Back in 2006, the movie Smokin’ Aces introduced us to a world of very unique assassins. In it, wanna-be mobster and magician Buddy “Aces” Israel (Jeremy Piven) decides he can run his own mob, which doesn’t sit well with his former mob ties. They put a million dollar contract on “Aces”, who squeals to the FBI to get their protection.
I’ll be the first to admit that I didn’t like the original, even with the amazing cast. Ryan Reynolds, Ray Liotta, Wayne Newton, Piven, Ben Affleck, Peter Berg, Andy Garcia, Alicia Keys, Chris Pine… the list goes on. But I found the story to be a total mess even with all the unique characters.
Now in 2010, we have Smokin’ Aces 2: Assassin’s Ball. This time, I thought there was a framework and a story I could wrap my head around.
Walter Weed (Tom Berenger) is a mid-level FBI analyst nearing retirement who suddenly has a three million dollar contract on his life. When the FBI gets wind of the contract, they put him under protective custody while they try to figure out why this guy is the target.
There were a few familiar actors, such as Tommy Flanagan as hit man Lazlo Soot, Ernie Hudson as FBI agent Anthony Vejar, and Vinnie Jones as assassin Finbar McTeague. But I was largely unfamiliar with the cast. That didn’t stop me from enjoying this intriguing movie.
Where the first film failed to capture my interest with its frenetic action, Smokin’ Aces 2 managed to present a unique set of characters while keeping the plot and story relatively linear with a satsifying ending.
The bizarre array of assassins, each with his or her own unique signature traits. Lazlo Soot with his penchant for taking molds of his victims’ faces so he can later use them as masks. Finbar McTeague with his love of power tools and torture techniques. The beautiful and deadly Ariella Martinez (Martha Higareda) with her knowledge of poisons. And the family of crazies who strap bombs onto midget clowns fired from a cannon… Did I mention they were crazy?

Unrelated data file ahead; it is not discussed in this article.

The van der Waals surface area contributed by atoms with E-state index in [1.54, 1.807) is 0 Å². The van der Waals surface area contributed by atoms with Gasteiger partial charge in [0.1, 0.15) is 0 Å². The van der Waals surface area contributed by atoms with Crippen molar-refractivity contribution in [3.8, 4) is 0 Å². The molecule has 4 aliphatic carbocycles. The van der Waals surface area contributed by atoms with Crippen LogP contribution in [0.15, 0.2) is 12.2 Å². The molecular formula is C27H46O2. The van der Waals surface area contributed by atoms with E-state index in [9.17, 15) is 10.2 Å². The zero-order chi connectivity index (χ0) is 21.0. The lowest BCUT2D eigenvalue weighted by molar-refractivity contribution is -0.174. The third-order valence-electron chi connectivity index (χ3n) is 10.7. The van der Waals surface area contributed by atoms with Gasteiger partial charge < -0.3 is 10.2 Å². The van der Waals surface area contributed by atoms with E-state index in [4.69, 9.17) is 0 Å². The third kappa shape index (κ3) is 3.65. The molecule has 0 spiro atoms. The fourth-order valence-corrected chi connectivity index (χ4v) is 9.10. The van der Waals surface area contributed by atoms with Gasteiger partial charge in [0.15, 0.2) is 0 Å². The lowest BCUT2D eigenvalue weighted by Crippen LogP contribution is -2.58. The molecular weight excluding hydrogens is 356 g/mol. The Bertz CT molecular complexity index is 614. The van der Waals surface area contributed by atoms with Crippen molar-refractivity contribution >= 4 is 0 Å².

When you add the great story about Weed and the detailed underground vault in Chicago where the FBI team attempts to keep him safe, there are many levels to this movie to keep you entertained. As the team escorts Weed into the vault, I couldn’t help but think of the many episodes of Cities of the Underworld where they explore hidden realms beneath the ground.
The gun battle in the jazz club was also more realistic than many others I’ve seen in other films. Real-life gun battles are often brutish, short, and bloody events. And when you have as many guns being fired as were in the club, things get messy quickly.
The DVD includes many interesting extras in addition to the rated and unrated versions of the film.
Most of the available deleted scenes found their way into the unrated version but the gag reel was less than exciting. A few laughs, but not much more.
However, the rest of the features presented some interesting points of view about the film:
- “Behind the Scenes with Joe Carnahan” allows executive producer Joe Carnahan, producer Mike Elliott, writers Olatunde Osunsanmi and Olumide Odebunmi, and director P.J. Pesce to talk about the world of Smokin’ Aces and some of their thoughts about the film.
- “Confessions of an Assassin” lets director Pesce and much of the cast explore how the movie was made – blood, guts, bullets, and all.
- “Ready, Aim, Fire: The Weapons of Smokin’ Aces 2” introduces you to the armorer who provided the 20+ guns and other weapons in the film.
- “Cue the Clown” – easily my favorite feature on the DVD – walks you through the process of launching exploding clowns through the front door and windows of the jazz club – one of the most expensive stunts in the movie.
- “The Bunker Mentality: Designing the Set” lets production designer Chris August, along with Pesce and Carnahan, talk about the open design they used to give them freedom to shoot nearly everywhere and the Art Deco look and feel used throughout.
Also included was feature commentary from Pesce and Carnahan.
Smokin’ Aces 2: Assassin’s Ball was a solid spy thriller with some serious carnage. Definitely a much better film than the original! Be sure to check it out when it’s released from Universal Studios on DVD January 19th, 2010.
p.s. Pick up this movie and others from Amazon!
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